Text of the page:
Since the Berlusconi earthquake the rules of the game have changed quite a bit. In 2006 the center-left coalition decided that the Italian people should have the ability to select theri candidate for Prime Minister in a “primary election”. Interestingly enough, the only candidate in this primary was Romano Prodi, a former Italian Prime Minister, President of the European Commission and “front-runner” of the center-left coalition since day one of the Berlusconi administration. Mr. Prodi had to face token opposition from the leader of the Green Party – which gathers something like 1 to 2 per cent of the national vote election after election – and from the head of the leading Communist Party (Rifondazione Comunista), which gathers the vote of all the extreme-left communist contingent– representing 7 to 9 percent of the total vote. All candidates in this “primary” admitted that their opposition to Mr. Prodi was only symbolic and that they would be part of his government as soon as he won the primary and the general election against Berlusconi.
So, the 2006 Italian primary elections were quite peculiar from an American perspective: they were held by a private organization that somewhat resembled a political coalition; there was a sort of “polling tax” that people had to pay in order to take part in the election; the name of the winner was widely know way before a single vote was even cast. Nonetheless, with a little bit of imagination one could define that event a primary election.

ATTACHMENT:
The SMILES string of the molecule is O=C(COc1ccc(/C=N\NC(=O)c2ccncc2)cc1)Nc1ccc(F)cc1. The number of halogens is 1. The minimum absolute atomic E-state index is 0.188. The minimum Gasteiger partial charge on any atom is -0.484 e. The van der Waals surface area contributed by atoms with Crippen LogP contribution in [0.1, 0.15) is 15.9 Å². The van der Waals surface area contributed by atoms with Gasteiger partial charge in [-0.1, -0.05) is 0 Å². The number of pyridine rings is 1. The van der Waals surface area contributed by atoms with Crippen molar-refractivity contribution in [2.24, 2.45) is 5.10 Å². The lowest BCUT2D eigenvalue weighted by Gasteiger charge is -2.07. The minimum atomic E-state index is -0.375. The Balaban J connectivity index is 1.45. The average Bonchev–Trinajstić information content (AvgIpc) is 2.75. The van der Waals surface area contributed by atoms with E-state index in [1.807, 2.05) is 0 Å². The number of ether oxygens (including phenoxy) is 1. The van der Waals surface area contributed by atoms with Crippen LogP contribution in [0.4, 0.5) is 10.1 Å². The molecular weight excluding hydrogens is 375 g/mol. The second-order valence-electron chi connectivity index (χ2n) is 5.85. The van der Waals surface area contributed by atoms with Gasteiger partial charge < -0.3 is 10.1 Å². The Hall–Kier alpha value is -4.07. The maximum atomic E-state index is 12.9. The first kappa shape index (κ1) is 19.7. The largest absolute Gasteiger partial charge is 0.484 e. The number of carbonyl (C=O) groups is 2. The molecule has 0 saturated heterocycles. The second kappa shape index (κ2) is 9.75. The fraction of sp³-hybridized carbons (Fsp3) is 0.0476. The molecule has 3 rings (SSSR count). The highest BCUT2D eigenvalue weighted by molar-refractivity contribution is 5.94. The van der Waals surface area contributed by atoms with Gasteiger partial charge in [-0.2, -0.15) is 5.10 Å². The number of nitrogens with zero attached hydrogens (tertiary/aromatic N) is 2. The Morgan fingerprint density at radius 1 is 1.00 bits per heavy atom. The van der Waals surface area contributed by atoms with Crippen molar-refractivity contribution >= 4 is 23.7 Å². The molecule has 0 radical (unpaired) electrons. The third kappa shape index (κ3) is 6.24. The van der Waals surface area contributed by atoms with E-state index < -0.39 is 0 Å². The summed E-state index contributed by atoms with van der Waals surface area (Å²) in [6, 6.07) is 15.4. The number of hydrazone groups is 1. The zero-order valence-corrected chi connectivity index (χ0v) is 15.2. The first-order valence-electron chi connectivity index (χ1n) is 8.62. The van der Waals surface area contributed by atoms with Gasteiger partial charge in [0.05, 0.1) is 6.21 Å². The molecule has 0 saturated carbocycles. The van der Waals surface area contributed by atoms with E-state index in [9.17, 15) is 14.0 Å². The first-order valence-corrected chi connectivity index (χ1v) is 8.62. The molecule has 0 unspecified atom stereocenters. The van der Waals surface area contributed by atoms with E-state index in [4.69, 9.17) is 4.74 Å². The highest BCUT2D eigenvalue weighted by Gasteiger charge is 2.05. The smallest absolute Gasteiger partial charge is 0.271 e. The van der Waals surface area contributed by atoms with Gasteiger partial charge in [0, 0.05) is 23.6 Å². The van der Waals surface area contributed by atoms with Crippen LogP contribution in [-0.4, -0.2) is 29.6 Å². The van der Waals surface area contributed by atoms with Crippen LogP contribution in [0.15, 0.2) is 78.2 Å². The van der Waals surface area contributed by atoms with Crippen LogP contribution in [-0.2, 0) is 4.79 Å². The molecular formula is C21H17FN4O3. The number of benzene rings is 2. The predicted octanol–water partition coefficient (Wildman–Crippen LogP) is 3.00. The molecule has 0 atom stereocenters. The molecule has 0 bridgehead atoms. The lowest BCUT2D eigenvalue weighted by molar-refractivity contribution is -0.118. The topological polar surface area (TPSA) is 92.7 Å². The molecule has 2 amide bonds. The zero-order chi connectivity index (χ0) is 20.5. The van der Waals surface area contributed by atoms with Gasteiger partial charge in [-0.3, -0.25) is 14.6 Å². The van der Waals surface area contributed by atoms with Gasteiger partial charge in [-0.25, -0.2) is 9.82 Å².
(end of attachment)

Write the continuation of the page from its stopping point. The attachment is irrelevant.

But then came along this novel idea of an actual political party replacing the strange coalitions that election after election put together a number of small and extra-small political parties. The new party will be called “Partito Democratico” (PD), maybe to recall the American Democratic Party. And, since this party calls itself democratic, the people are being summoned to elect its leadership - that is... to vote in "primary elections".
Now, an American would ask: "What kind of candidate, for what kind of public office are Italians going to vote on October 14th?". The answer is surprisingly simple: no candidate for no office! What is going to happen next Sunday has indeed nothing to do with primary elections. Italians, or better yet, supporters of the newborn PD, are going to elect the head of the party and its board of directors. That’s it. No one will choose any candidate for any office. The Italian media and even some politicians keep talking about primaries, but there are not going to be any primaries, just an internal election of the party’s formal leadership. Of course, calling this election a “primary election” leads us to think that its winner will also be the new party’s choice for Prime Minister at the next elections, but - given the Italian political tradition, and the absence of any legislation in this regard - there is no assurance that this will be the instititutional outcome of next Sunday's internal party election.
October 14th will undoubtedly be an exercise in democracy. At least one million people are expected to cast their ballot to elect the national leadership of the new party and its secretary (almost certainly Walter Veltroni, the popular mayor of Rome). But it won't be a primary election in any sense this term may possibly have - at least from the standpoint of the country that indeed invented "the primaries".